The end of 2016 has been rich both in emotion and cultural activity. In November, Festival Albertine, curated by Ta-Nehisi Coates, drew together 30 speakers—including Claudia Rankine, Kehinde Wiley, Benjamin Millepied, and Catherine Meurisse—for conversations on race and identity. New York and Paris editions of the French-American Digital Lab in October and December respectively introduced France- and U.S.-based cultural startups to the ecosystems on the other side of the Atlantic. And City/Cité continued in the same vein of sharing and dialogue by uniting researchers, policymakers, activists, artists, architects, and journalists in Paris for discussions on urban democracy.
In 2017, we wish to renew our commitment to a spirit of openness, transatlantic cooperation, and intellectual rigor across all of our programs. The season kicks off with A Night of Philosophy and Ideas in Los Angeles on January 26 and at the Brooklyn Public Library in New York City on January 28. The all-night marathons of philosophical debate, performances, screenings, readings, and music will feature top philosophers from around the world.
In February, the Ballet de Lorraine will begin a national tour, performing pieces by French choreographers such as Cecilia Bengolea, François Chaignaud and Alban Richard at The Joyce Theater (NY; Feb. 7-12); Walker Art Center (MN; Feb. 16); Museum of Contemporary Art Chicago (Feb. 18-19); and The Arlene Schnitzer Concert Hall (OR; Feb. 22).
And in March, catch the celebrated Rendez-Vous with French Cinema festival, showcasing the range and verve of contemporary French filmmaking, at the Film Society of Lincoln Center. The month will also be dedicated to children with the second edition of Tilt Kids Festival, co-produced with FIAF. The festival will offers the best of French culture through engaging performances and exhibitions for all ages.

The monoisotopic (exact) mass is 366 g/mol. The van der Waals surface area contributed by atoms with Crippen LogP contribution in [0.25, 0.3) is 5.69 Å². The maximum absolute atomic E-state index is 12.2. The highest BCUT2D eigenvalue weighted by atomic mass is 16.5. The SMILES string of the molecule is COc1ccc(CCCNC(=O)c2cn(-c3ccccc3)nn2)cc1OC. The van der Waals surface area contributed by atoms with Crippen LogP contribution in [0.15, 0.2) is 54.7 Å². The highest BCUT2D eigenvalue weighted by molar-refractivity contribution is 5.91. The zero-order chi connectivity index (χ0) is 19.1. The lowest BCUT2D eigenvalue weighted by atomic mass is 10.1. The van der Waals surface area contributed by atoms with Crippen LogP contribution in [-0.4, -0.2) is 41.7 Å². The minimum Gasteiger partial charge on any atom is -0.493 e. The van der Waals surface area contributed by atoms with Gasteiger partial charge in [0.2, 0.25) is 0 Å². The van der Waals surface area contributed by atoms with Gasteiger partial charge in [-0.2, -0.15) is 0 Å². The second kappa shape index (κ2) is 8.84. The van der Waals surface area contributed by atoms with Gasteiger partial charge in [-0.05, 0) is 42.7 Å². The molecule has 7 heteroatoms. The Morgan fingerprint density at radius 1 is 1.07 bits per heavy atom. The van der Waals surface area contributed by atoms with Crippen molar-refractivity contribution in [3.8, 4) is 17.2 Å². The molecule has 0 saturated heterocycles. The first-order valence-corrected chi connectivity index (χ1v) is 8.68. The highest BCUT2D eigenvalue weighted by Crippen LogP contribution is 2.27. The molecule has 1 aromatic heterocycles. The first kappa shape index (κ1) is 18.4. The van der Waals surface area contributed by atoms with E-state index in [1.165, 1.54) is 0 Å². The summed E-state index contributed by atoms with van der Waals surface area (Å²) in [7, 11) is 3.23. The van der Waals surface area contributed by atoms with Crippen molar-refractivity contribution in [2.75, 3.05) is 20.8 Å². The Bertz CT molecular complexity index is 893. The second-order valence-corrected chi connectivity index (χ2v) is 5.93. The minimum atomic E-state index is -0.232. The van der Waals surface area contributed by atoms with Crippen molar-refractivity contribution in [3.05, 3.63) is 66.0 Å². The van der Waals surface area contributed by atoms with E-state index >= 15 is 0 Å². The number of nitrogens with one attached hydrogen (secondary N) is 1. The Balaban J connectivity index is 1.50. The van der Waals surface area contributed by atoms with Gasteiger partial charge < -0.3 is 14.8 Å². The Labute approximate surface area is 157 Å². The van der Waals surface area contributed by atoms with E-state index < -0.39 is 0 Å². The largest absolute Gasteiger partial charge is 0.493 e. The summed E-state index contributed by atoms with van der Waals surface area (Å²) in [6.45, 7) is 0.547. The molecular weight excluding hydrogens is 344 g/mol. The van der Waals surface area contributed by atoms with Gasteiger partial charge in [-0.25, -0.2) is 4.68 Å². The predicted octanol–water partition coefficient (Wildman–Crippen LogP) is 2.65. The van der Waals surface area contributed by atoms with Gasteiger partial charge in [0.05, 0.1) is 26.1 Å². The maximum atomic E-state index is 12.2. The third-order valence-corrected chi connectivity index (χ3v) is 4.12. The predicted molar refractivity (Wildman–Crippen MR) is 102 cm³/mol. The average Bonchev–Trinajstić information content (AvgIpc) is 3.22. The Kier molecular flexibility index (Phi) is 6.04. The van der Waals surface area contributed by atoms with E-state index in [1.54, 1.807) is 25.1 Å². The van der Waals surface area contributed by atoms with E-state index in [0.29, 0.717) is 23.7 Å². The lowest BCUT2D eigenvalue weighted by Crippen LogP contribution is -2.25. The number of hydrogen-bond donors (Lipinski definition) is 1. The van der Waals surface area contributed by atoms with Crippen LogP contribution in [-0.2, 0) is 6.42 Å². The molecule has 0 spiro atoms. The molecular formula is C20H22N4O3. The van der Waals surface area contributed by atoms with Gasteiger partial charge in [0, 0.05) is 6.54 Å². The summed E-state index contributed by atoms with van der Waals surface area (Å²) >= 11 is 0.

As we work towards these thought-provoking projects, we continue our efforts to share French and Francophone literature across the U.S. and through Albertine and work towards a Bilingual Revolution in schools across the country.
In this season’s spirit of gratitude, I close with a sincere thank you to all of those who have donated to the Bilingual Fund, which supports French dual language and immersion education in public schools across the US. Though we have made great progress, there is still much work to be done. We appreciate any support you may be able to devote to this important project.
I also wish to recognize all of the individuals, foundations, organizations, and companies who have so generously contributed to and collaborated on our projects, this past year and beyond. I am equally grateful to the brilliant thinkers, artists, and professionals with whom we have had the pleasure of working. Thanks to you, we have been able to produce richer programs that touch a wide audience across the US.
Joyeuses fêtes et bonne année à vous tous!
Bénédicte de Montlaur
Cultural Counselor of the French Embassy